What are you listening to? Rob Fitzpatrick on Dub, from Guildford to Kingston

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“To listen to music is a rare and rewarding pleasure, one that transforms the everyday just by pressing the play button. What are you listening to?” Richard King

In the fourth of a new series of blog posts, journalist Rob Fitzpatrick explains his love of dub all the way from Guildford to Jamaica.

Sometimes it’s as instructive to talk – and to think – about those questions you can’t answer as it is to bang on (and on) about those that you can. When I think about the experience of hearing music – of really feeling music – I think of dub. And the emotional resonance of dub, the rich space it carves out in the air around you as it plays, makes me think about almost everything else. With that in mind, here’s a question – and it’s a big one – that I still can’t answer after some 30 years of feeling a gravitational pull towards dub and its endlessly inventive offspring. Why bass? Why me? I grew up in a village outside of Guildford in Surrey with parents who owned about five records, four of which were classical LPs. I can’t claim to have fallen in love with the bass pulsing from those heavy speakers in the lounge, because there weren’t any heavy speakers and we didn’t have a lounge, we had a Sitting Room.
 
 
Yet when I first heard dub – a mid-price Lee Perry compilation LP and a C90 which twinned a load of Augustus Pablo productions with Big Youth’s Dreadlocks Dread – I was gripped immediately, yet had no idea why. I still don’t, really. Sometime soon after I spent an evening – or maybe it was ten evenings, life was fairly care-free at the time – flat on my back listening to Black Uhuru’s awesome Dub Factor LP and that really sealed the deal for me.

A track like Android Rebellion was angry computer music leavened (or perhaps crushed further) by the most spectrally beautiful voices. Man and machine in perfect disharmony – each one doing something the other could never, ever do. Only the human voice could yearn like that, but only a machine could deconstruct that voice with such brutal, loving precision. So I began to gather up what I could, scoring high with Yabby You, low with tedious Roots Radics represses.

What I wanted was to hear those voices, that voice, float high above the sizzling hi-hats and hungover kick-drum thump before being snapped off, leaving an echo that would disintegrate into a vast, wonderful nothingness. Of course, some dub – a lot of dub – is just instrumental and tedious, but those moments where it did what I wanted it to do, or, even better, did what I had no idea it was going to do? Those moments were worth all the small disappointments in the world. Dub prepared me for a lot of the music I was destined to fall for. There was plenty of it in the kick and snare dynamic of late-80s hip-hop and it was there in every aspect of Bristol’s Massive Attack and Smith & Mighty. What was jungle, but dub thinking refracted through ecstasy rather than Sensimillia? Dub was there in the post-rock of Tortoise and Slint, the breakbeat futurism of DJ Shadow, the minimalism of grime and UK garage, then there’s dubstep, which began as a tiny, south London scene only to be reimagined as EDM and now threatens to take over the world, whether it wants taking over or not. So dub is more than a methodology of production, more than a simple orientation to bass, it actually defines the idea of the remix and through that the whole of dance music culture.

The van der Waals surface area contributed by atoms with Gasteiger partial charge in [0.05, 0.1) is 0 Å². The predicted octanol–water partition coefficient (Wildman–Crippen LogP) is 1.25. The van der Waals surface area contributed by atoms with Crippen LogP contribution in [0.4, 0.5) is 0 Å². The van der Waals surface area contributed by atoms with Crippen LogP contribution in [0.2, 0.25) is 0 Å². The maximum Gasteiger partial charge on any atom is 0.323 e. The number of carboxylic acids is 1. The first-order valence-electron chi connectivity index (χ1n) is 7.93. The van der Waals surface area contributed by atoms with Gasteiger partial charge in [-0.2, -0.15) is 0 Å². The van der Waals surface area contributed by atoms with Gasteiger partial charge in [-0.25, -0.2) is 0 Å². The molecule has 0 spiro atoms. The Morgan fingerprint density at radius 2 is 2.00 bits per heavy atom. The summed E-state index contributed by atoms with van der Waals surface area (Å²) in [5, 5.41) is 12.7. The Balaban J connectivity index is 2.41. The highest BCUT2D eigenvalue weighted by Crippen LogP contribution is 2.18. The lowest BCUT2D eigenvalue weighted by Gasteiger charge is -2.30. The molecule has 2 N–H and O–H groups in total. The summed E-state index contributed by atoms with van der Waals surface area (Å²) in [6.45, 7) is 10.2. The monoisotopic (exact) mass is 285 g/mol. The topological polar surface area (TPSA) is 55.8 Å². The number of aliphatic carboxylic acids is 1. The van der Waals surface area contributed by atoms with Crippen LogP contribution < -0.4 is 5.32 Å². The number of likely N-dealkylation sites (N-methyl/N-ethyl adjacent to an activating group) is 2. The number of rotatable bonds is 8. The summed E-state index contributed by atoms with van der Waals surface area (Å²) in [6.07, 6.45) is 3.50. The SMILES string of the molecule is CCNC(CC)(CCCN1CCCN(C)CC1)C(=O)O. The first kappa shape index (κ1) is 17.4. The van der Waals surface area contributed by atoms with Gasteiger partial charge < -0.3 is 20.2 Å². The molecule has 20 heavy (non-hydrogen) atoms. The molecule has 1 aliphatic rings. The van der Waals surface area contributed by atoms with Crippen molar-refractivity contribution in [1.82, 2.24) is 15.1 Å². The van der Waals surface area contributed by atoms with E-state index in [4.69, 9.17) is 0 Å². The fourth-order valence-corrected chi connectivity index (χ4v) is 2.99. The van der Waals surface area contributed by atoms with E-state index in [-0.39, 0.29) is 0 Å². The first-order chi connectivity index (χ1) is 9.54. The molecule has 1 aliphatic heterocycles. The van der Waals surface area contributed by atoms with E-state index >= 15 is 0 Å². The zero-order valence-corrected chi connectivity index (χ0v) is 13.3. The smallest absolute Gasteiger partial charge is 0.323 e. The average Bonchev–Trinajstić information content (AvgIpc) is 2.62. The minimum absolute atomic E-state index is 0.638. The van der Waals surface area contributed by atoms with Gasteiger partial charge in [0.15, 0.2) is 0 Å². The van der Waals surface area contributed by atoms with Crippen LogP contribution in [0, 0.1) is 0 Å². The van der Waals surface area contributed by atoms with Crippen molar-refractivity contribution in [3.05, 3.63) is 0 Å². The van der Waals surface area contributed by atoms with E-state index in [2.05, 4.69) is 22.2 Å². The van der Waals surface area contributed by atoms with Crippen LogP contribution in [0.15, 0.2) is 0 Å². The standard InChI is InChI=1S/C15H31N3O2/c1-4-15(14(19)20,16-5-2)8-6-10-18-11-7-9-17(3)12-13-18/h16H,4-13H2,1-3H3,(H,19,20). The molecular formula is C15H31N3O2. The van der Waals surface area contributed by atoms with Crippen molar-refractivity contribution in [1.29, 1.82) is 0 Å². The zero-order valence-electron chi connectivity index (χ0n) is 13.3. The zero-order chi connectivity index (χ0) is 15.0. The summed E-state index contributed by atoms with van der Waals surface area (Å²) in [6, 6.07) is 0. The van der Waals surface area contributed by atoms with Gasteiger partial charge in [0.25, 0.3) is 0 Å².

In 2009, I went to Jamaica to interview Island Records founder Chris Blackwell. One night during the trip we ended up staying over at his farm in the heartland of the island, Spanish Town. After the long drive from Kingston we took tea on the verandah, the darkness quickening around us. It was the weekend and the local sound systems were up and running – as we sat in silence waves of distant bass rolled in through the thick night air and soon we were enveloped in this wonderful noise. It was too far away to be an aggravation, too heavy to be ignored, it was more than music, this was an elemental part of the geography. So Blackwell and I did what any sensible person would do in such a situation. We sat in silence, our feet on a low table, our china cups rattling gently in our laps, and we allowed that relentless, fearless, unstoppable bass to take us over again.

Read other posts in the What are you listening to? series

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